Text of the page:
The Future of Coal in China: Webinar
In this webinar, speakers from IISD, Greenpeace and the Chinese Academy of Social Sciences discussed the cost of subsidies to coal in China, the current overcapacity in the coal sector and the development of a bubble of overcapacity of coal generation.
Richard Bridle presented the research from IISD examining the subsidies provided to coal generators and coal producers—around CNY 120 billion and CNY 34 billion respectively. There is widespread agreement that subsidies should be phased out, but the political challenges to reform are substantial. Many resource-dependent regions face economic and social hardship as the coal industry declines. Hongxia Duan summarized the far-reaching reforms that have taken place in the Chinese coal industry, including: closure and consolidation of mines; the current measures aiming to restrict the issuing of new permits for coal generation capacity; and the challenge of tackling unemployment in coal mining areas.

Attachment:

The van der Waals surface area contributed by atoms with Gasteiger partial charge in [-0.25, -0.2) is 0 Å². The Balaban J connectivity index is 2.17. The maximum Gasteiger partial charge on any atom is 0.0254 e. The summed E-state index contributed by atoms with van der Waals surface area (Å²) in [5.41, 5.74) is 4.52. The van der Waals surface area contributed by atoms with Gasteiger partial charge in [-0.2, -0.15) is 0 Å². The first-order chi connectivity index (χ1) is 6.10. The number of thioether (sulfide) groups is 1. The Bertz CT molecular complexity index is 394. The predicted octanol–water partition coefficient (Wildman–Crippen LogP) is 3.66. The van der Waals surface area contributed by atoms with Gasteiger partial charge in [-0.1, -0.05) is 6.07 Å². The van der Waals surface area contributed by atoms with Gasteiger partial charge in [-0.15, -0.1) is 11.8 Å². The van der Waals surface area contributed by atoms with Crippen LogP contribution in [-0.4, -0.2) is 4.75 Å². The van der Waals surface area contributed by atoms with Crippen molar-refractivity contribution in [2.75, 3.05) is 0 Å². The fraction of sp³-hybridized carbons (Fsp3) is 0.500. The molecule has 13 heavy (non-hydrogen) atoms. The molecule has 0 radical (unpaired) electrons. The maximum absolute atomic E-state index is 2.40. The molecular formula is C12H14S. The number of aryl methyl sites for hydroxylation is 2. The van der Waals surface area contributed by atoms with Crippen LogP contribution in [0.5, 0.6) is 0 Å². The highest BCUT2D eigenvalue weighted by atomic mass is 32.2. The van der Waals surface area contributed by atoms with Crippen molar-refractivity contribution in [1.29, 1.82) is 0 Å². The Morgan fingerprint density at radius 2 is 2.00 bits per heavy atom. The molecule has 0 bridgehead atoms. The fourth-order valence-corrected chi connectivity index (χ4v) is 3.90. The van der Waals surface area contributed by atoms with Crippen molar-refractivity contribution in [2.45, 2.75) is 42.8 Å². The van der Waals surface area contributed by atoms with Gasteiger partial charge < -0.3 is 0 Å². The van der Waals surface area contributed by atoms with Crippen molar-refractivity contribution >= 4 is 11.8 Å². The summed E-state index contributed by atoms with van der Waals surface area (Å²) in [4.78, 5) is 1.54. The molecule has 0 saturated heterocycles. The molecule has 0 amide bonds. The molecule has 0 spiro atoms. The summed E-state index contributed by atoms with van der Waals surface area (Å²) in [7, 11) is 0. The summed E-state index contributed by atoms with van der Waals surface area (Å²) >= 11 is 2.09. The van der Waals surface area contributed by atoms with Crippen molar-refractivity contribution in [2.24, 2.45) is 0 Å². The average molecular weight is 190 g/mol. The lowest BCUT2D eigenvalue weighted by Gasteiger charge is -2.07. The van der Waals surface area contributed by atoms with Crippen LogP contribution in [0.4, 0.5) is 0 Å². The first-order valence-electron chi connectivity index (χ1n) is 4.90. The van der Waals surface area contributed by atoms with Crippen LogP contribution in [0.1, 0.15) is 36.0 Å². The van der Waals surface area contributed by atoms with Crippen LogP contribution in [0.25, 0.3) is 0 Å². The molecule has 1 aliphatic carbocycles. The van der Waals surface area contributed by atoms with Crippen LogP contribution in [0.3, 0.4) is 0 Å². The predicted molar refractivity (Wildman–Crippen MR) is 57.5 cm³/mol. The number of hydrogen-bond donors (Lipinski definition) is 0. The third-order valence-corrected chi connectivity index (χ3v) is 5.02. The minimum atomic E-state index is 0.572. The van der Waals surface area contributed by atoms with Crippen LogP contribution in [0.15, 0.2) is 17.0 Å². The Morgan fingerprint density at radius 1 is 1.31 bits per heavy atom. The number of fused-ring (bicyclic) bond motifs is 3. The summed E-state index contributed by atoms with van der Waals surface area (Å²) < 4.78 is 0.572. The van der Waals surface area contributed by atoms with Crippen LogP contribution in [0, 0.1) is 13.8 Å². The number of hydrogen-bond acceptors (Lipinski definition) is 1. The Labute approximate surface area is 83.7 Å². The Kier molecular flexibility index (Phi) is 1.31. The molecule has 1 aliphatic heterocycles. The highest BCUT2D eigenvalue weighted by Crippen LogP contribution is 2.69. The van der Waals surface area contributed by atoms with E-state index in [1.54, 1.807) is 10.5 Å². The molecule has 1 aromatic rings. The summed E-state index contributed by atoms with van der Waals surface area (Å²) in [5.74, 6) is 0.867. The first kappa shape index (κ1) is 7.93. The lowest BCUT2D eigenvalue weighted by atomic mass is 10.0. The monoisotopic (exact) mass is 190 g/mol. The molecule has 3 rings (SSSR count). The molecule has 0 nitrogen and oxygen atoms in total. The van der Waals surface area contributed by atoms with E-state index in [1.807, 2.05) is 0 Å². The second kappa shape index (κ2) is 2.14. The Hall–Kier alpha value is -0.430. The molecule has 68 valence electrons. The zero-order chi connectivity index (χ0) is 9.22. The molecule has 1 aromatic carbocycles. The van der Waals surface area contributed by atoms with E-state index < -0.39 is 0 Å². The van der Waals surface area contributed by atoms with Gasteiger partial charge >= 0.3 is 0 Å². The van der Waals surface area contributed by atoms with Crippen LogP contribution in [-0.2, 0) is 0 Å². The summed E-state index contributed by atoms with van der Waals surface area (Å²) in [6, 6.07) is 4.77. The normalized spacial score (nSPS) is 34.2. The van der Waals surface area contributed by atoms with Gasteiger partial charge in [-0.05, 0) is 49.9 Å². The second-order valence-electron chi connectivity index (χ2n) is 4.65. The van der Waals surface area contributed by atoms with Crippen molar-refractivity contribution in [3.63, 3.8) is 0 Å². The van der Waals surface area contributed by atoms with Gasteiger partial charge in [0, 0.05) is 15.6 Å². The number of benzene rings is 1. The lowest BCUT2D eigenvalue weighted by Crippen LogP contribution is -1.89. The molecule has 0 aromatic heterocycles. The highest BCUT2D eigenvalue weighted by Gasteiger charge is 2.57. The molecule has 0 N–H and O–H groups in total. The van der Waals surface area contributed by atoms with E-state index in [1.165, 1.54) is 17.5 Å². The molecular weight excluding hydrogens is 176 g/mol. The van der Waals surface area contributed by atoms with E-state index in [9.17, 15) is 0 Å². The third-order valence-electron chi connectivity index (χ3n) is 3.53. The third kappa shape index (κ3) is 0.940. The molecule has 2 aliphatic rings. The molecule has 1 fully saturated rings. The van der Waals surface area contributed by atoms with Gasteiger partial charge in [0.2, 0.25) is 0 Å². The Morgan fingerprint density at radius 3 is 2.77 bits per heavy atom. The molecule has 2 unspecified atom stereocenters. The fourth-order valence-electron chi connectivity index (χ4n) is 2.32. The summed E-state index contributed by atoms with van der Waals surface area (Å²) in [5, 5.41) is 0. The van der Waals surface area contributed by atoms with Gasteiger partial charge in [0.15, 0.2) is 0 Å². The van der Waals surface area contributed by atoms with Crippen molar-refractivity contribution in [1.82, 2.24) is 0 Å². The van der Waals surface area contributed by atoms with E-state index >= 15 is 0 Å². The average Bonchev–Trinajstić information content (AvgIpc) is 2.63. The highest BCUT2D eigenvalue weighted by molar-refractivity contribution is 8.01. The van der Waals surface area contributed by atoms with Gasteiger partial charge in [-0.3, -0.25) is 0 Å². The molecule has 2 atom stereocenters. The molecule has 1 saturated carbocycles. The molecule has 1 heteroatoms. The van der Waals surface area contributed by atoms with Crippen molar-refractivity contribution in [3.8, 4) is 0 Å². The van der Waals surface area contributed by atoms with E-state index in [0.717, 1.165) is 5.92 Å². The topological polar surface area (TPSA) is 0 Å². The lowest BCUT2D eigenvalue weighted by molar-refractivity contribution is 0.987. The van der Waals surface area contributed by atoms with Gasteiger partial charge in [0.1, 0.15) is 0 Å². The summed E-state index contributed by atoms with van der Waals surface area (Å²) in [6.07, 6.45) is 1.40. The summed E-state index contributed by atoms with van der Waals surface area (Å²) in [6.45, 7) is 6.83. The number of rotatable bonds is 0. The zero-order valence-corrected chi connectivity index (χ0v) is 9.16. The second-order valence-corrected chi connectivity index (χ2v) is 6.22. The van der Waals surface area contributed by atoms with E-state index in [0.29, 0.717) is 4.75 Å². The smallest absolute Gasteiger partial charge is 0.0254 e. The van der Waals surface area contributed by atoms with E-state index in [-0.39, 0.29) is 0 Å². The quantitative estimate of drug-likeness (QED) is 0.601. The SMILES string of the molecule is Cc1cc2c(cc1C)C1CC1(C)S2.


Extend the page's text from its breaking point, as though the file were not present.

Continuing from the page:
Lauri Myllyvirta from Greenpeace highlighted the tremendous investment in coal generation capacity over recent years and the challenges in slowing down (and eventually reversing) the development of capacity. Lauri explored the barriers to reform including the near-zero cost of capital and the tolerance for very low rates of return.
To reorient the electricity sector away from coal and improve air pollution, there is a need to tackle the zombie companies that are losing money but continue to operate and to provide support to coal workers who face mine closures and a decline in coal generator construction.
To watch the webinar, please click here.